The most basic human interactions are elevated to symbols of covenant, if Crossan’s logic is to be followed to its conclusion, because those symbols don’t require brokering by specialists either. There is simply no Miracle Working 101 (or even graduate level Miracle Working 541) available to add to your transcript at any Christian seminary. Priesthood is simply the basket in which the manna is transported; it doesn’t make the manna form.

Commensality implies an egalitarian relationship that is not imposed at the top of society by institutions of government or church. Rather it is an egalitarianism that is granted by the One who could be King, but who has covenanted to be our Friend. Our response to miracle is a covenant to be friends with all who have been beneficiaries of the miracle and are willing to share covenants with us.

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14 Responses to Magic and Meal: Miracle and Covenant

  1. LDS Anarchist on May 28, 2011 at 4:56 PM

    Egalitarianism. What a novel idea.

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  2. mh on May 28, 2011 at 6:02 PM

    firetag, do you find crossan,s idea of ‘brokerless kingdom’ appealing?

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  3. FireTag on May 28, 2011 at 10:11 PM


    One of the earliest posts I did here on Wheat and Tares

    addressed the faith struggles I’ve had over the decline of my own church. Gradually during that struggle, I became powerfully aware that if my church was to continue to have any relevance to what God was doing, it had to see itself as supporters of the missions of its individual members — to create prophetic people who serve inside or outside the church — rather than seeing them as supporters of the institution.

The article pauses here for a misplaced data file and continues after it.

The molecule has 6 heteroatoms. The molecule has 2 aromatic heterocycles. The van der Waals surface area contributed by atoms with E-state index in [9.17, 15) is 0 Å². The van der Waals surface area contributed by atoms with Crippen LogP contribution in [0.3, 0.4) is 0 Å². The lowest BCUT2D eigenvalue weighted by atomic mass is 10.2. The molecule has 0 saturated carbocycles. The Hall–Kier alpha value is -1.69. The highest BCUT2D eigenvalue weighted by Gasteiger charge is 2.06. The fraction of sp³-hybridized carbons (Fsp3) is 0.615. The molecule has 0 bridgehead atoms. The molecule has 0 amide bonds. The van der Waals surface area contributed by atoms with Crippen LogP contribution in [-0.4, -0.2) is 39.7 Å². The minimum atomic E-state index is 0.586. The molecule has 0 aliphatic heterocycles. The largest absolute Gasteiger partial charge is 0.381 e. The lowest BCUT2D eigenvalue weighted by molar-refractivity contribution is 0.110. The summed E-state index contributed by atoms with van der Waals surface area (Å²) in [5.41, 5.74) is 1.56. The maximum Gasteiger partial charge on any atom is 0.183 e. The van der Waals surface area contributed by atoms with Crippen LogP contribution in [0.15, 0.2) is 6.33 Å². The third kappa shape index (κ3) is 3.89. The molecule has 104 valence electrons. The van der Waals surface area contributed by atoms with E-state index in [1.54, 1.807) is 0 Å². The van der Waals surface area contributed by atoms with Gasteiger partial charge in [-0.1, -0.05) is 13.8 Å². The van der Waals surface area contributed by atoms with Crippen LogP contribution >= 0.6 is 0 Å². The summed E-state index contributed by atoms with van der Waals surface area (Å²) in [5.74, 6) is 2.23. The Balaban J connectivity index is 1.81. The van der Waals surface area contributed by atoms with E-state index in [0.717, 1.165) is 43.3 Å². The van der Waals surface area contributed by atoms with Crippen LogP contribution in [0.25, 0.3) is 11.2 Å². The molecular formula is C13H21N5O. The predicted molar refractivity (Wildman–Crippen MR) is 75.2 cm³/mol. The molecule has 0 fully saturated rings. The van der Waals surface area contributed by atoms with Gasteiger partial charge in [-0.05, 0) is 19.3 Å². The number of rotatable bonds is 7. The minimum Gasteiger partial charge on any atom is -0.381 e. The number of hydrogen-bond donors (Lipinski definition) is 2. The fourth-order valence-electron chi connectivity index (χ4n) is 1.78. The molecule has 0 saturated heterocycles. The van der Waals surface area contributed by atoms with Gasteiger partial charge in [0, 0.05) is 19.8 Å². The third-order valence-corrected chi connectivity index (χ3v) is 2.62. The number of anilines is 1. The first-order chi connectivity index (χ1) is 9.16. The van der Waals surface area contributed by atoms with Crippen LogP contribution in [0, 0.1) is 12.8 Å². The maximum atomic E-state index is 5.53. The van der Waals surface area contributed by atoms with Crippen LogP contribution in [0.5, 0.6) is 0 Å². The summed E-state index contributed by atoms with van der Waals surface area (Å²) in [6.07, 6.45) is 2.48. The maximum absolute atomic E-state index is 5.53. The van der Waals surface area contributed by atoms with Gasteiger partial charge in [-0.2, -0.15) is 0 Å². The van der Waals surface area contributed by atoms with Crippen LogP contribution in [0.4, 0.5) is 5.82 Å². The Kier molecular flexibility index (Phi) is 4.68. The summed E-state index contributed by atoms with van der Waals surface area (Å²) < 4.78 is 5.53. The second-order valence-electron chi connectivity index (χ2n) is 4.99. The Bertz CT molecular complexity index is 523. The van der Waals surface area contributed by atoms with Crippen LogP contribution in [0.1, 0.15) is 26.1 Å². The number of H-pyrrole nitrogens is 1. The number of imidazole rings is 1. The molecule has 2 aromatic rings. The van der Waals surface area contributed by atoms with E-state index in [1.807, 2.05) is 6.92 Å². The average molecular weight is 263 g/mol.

I could show that we were pre-adapted to fulfill such a role from the First Vision, which, after all, began with one teenage boy asking God what he should do with his life and expecting a personal answer. But my understanding of the NT, much of which, Crossan shows, is already two or three layers deep with later theological interpretations, didn’t reassure me that what I was emphasizing was more than a temporary expediency related to my denomination’s situation and time in history.

    Crossan has strongly interested me now, because he argues that when we strip away the two or three layers and get down as close as possible to NT bedrock, what we find is direct connection between the individual and divinity without theological or institutional intermediaries to give us our callings. It becomes not just an issue for my denomination, but a more universal basis for understanding our relationship to Christ and to the church.

    So I’m zoned in on this right now.

    LDS Anarchist:

    If the concept of “brokerless Kingdom” is correct, and it has been buried under layers even in the NT, then the temptation for a husband to become a broker even within the family must be strong and needs to be carefully guarded against.

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  4. Mike S on May 29, 2011 at 11:18 PM

    I like this post.

    I think the concept is interesting. Take the sacrament, for example. It is common in societies all over the world to go out “for a drink”. It’s a chance to socialize or lend an ear or whatever. It just doesn’t seem the same to go out “for a soda”.

    When the sacrament was implemented, it makes sense, therefore, that Christ used WINE. When the sacrament was revealed to the Nephites, he also used wine. It was used for the sacrament for the weekly meeting of the apostles in the temple until the 1900’s. It makes a lot of sense. The Word of Wisdom, as revealed to JS, also suggests that wine is to be used. This all makes sense in the social context.

    It therefore seems strange that we have changed it.

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  5. Justin on May 30, 2011 at 5:17 AM

    It therefore seems strange that we have changed it.

    Not when you take into account why it was changed. I wrote a post on starting a tradition of tribal rituals a while back.

    In it, I discussed the power of communal meals as a ritual that connects believers in Christ to a common morphic field — and how the Catholic church and now the LDS church have moved to control the communal meal. I wrote: